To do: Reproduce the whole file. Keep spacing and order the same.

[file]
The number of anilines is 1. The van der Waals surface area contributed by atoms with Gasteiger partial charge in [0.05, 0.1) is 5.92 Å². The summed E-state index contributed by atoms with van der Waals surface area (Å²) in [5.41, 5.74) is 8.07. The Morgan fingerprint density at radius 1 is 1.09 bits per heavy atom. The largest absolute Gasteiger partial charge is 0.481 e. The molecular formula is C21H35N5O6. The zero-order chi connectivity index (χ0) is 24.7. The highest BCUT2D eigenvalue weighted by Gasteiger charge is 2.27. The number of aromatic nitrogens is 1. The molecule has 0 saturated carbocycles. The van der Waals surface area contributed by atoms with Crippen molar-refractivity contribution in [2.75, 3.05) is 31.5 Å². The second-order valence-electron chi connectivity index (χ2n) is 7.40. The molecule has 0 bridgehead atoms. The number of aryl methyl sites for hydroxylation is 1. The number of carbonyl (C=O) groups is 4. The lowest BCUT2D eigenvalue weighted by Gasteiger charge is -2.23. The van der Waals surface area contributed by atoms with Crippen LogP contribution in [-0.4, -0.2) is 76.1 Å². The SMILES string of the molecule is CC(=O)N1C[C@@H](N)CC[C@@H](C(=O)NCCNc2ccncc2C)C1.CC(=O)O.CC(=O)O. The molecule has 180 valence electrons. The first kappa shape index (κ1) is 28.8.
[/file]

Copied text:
The number of anilines is 1. The van der Waals surface area contributed by atoms with Gasteiger partial charge in [0.05, 0.1) is 5.92 Å². The summed E-state index contributed by atoms with van der Waals surface area (Å²) in [5.41, 5.74) is 8.07. The Morgan fingerprint density at radius 1 is 1.09 bits per heavy atom. The largest absolute Gasteiger partial charge is 0.481 e. The molecular formula is C21H35N5O6. The zero-order chi connectivity index (χ0) is 24.7. The highest BCUT2D eigenvalue weighted by Gasteiger charge is 2.27. The number of aromatic nitrogens is 1. The molecule has 0 saturated carbocycles. The van der Waals surface area contributed by atoms with Crippen molar-refractivity contribution in [2.75, 3.05) is 31.5 Å². The second-order valence-electron chi connectivity index (χ2n) is 7.40. The molecule has 0 bridgehead atoms. The number of aryl methyl sites for hydroxylation is 1. The number of carbonyl (C=O) groups is 4. The lowest BCUT2D eigenvalue weighted by Gasteiger charge is -2.23. The van der Waals surface area contributed by atoms with Crippen LogP contribution in [-0.4, -0.2) is 76.1 Å². The SMILES string of the molecule is CC(=O)N1C[C@@H](N)CC[C@@H](C(=O)NCCNc2ccncc2C)C1.CC(=O)O.CC(=O)O. The molecule has 180 valence electrons. The first kappa shape index (κ1) is 28.8.